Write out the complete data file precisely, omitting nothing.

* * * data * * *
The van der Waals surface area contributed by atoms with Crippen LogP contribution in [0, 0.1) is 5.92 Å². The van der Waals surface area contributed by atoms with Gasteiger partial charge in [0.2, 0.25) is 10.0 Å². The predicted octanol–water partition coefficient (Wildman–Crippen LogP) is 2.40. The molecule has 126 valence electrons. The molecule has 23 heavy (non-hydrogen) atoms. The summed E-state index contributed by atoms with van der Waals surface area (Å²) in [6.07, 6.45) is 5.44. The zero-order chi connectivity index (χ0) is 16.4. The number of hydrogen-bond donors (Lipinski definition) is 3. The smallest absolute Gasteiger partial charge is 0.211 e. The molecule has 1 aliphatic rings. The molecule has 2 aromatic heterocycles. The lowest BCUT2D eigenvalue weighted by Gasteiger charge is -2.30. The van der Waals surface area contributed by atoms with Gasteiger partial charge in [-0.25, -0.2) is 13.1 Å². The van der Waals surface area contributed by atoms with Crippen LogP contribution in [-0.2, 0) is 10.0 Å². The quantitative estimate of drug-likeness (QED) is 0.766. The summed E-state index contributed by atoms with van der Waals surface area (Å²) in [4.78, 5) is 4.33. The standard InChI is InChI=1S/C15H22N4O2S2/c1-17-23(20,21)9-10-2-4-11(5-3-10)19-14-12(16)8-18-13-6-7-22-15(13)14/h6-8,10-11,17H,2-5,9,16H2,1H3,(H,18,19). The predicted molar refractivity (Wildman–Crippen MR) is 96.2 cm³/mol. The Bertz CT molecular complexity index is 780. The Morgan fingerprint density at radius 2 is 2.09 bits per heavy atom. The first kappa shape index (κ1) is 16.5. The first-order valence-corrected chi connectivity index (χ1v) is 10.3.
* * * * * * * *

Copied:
The van der Waals surface area contributed by atoms with Crippen LogP contribution in [0, 0.1) is 5.92 Å². The van der Waals surface area contributed by atoms with Gasteiger partial charge in [0.2, 0.25) is 10.0 Å². The predicted octanol–water partition coefficient (Wildman–Crippen LogP) is 2.40. The molecule has 126 valence electrons. The molecule has 23 heavy (non-hydrogen) atoms. The summed E-state index contributed by atoms with van der Waals surface area (Å²) in [6.07, 6.45) is 5.44. The zero-order chi connectivity index (χ0) is 16.4. The number of hydrogen-bond donors (Lipinski definition) is 3. The smallest absolute Gasteiger partial charge is 0.211 e. The molecule has 1 aliphatic rings. The molecule has 2 aromatic heterocycles. The lowest BCUT2D eigenvalue weighted by Gasteiger charge is -2.30. The van der Waals surface area contributed by atoms with Gasteiger partial charge in [-0.25, -0.2) is 13.1 Å². The van der Waals surface area contributed by atoms with Crippen LogP contribution in [-0.2, 0) is 10.0 Å². The quantitative estimate of drug-likeness (QED) is 0.766. The summed E-state index contributed by atoms with van der Waals surface area (Å²) in [4.78, 5) is 4.33. The standard InChI is InChI=1S/C15H22N4O2S2/c1-17-23(20,21)9-10-2-4-11(5-3-10)19-14-12(16)8-18-13-6-7-22-15(13)14/h6-8,10-11,17H,2-5,9,16H2,1H3,(H,18,19). The predicted molar refractivity (Wildman–Crippen MR) is 96.2 cm³/mol. The Bertz CT molecular complexity index is 780. The Morgan fingerprint density at radius 2 is 2.09 bits per heavy atom. The first kappa shape index (κ1) is 16.5. The first-order valence-corrected chi connectivity index (χ1v) is 10.3.